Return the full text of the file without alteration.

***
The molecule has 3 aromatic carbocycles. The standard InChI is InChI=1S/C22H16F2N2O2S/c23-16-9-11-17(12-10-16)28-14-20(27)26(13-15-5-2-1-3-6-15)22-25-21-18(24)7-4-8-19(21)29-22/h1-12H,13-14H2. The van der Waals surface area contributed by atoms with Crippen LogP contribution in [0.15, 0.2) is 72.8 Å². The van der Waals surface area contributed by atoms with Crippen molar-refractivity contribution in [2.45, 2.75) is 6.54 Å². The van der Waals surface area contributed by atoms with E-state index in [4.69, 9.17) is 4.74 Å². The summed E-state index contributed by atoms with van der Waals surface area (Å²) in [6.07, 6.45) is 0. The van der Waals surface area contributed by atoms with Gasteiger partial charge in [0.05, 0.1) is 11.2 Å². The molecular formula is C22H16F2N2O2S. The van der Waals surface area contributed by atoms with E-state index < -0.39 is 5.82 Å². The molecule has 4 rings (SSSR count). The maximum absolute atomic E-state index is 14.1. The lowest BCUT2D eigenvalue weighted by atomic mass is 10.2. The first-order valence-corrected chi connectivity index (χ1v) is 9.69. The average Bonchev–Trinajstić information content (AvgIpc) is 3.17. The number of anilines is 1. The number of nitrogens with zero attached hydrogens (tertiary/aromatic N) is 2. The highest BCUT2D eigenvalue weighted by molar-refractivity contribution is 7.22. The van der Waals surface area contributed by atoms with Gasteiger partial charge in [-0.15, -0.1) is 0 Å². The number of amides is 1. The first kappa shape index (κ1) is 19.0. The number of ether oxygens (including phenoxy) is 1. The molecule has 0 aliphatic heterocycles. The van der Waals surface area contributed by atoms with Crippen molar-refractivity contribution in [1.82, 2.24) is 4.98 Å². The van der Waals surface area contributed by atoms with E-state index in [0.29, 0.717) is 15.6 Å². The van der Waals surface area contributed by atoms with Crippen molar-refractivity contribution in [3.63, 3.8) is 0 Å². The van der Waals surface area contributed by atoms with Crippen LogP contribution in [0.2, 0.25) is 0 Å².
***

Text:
The molecule has 3 aromatic carbocycles. The standard InChI is InChI=1S/C22H16F2N2O2S/c23-16-9-11-17(12-10-16)28-14-20(27)26(13-15-5-2-1-3-6-15)22-25-21-18(24)7-4-8-19(21)29-22/h1-12H,13-14H2. The van der Waals surface area contributed by atoms with Crippen LogP contribution in [0.15, 0.2) is 72.8 Å². The van der Waals surface area contributed by atoms with Crippen molar-refractivity contribution in [2.45, 2.75) is 6.54 Å². The van der Waals surface area contributed by atoms with E-state index in [4.69, 9.17) is 4.74 Å². The summed E-state index contributed by atoms with van der Waals surface area (Å²) in [6.07, 6.45) is 0. The van der Waals surface area contributed by atoms with Gasteiger partial charge in [0.05, 0.1) is 11.2 Å². The molecular formula is C22H16F2N2O2S. The van der Waals surface area contributed by atoms with E-state index < -0.39 is 5.82 Å². The molecule has 4 rings (SSSR count). The maximum absolute atomic E-state index is 14.1. The lowest BCUT2D eigenvalue weighted by atomic mass is 10.2. The first-order valence-corrected chi connectivity index (χ1v) is 9.69. The average Bonchev–Trinajstić information content (AvgIpc) is 3.17. The number of anilines is 1. The number of nitrogens with zero attached hydrogens (tertiary/aromatic N) is 2. The highest BCUT2D eigenvalue weighted by molar-refractivity contribution is 7.22. The van der Waals surface area contributed by atoms with Gasteiger partial charge in [-0.15, -0.1) is 0 Å². The number of amides is 1. The first kappa shape index (κ1) is 19.0. The number of ether oxygens (including phenoxy) is 1. The molecule has 0 aliphatic heterocycles. The van der Waals surface area contributed by atoms with Crippen molar-refractivity contribution in [1.82, 2.24) is 4.98 Å². The van der Waals surface area contributed by atoms with E-state index in [0.29, 0.717) is 15.6 Å². The van der Waals surface area contributed by atoms with Crippen molar-refractivity contribution in [3.63, 3.8) is 0 Å². The van der Waals surface area contributed by atoms with Crippen LogP contribution in [0.2, 0.25) is 0 Å².